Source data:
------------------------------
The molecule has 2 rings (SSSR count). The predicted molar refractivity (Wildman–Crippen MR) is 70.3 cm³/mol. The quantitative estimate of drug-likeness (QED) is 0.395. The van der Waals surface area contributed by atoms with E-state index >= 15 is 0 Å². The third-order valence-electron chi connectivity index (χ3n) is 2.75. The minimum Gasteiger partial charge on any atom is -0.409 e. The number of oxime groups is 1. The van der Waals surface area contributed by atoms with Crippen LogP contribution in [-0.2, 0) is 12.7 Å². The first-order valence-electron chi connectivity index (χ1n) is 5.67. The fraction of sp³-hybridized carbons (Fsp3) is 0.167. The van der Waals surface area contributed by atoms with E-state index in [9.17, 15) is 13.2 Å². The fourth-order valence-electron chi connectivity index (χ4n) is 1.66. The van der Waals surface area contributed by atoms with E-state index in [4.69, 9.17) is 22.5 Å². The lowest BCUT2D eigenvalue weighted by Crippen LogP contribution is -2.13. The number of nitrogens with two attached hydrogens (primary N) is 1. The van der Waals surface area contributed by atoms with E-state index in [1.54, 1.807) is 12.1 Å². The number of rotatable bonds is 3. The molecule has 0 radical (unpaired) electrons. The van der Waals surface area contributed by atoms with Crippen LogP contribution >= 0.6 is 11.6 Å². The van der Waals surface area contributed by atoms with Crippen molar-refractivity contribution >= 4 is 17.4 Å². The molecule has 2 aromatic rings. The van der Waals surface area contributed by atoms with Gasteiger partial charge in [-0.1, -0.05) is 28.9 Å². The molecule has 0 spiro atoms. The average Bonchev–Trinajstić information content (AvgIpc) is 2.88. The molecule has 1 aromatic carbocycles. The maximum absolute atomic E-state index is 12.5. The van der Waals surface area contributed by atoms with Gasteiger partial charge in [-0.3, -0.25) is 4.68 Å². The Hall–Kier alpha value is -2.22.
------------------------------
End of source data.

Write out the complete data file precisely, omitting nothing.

The molecule has 2 rings (SSSR count). The predicted molar refractivity (Wildman–Crippen MR) is 70.3 cm³/mol. The quantitative estimate of drug-likeness (QED) is 0.395. The van der Waals surface area contributed by atoms with E-state index >= 15 is 0 Å². The third-order valence-electron chi connectivity index (χ3n) is 2.75. The minimum Gasteiger partial charge on any atom is -0.409 e. The number of oxime groups is 1. The van der Waals surface area contributed by atoms with Crippen LogP contribution in [-0.2, 0) is 12.7 Å². The first-order valence-electron chi connectivity index (χ1n) is 5.67. The fraction of sp³-hybridized carbons (Fsp3) is 0.167. The van der Waals surface area contributed by atoms with E-state index in [9.17, 15) is 13.2 Å². The fourth-order valence-electron chi connectivity index (χ4n) is 1.66. The van der Waals surface area contributed by atoms with E-state index in [4.69, 9.17) is 22.5 Å². The lowest BCUT2D eigenvalue weighted by Crippen LogP contribution is -2.13. The number of nitrogens with two attached hydrogens (primary N) is 1. The van der Waals surface area contributed by atoms with E-state index in [1.54, 1.807) is 12.1 Å². The number of rotatable bonds is 3. The molecule has 0 radical (unpaired) electrons. The van der Waals surface area contributed by atoms with Crippen LogP contribution >= 0.6 is 11.6 Å². The van der Waals surface area contributed by atoms with Crippen molar-refractivity contribution >= 4 is 17.4 Å². The molecule has 2 aromatic rings. The van der Waals surface area contributed by atoms with Gasteiger partial charge in [-0.1, -0.05) is 28.9 Å². The molecule has 0 spiro atoms. The average Bonchev–Trinajstić information content (AvgIpc) is 2.88. The molecule has 1 aromatic carbocycles. The maximum absolute atomic E-state index is 12.5. The van der Waals surface area contributed by atoms with Gasteiger partial charge in [-0.3, -0.25) is 4.68 Å². The Hall–Kier alpha value is -2.22.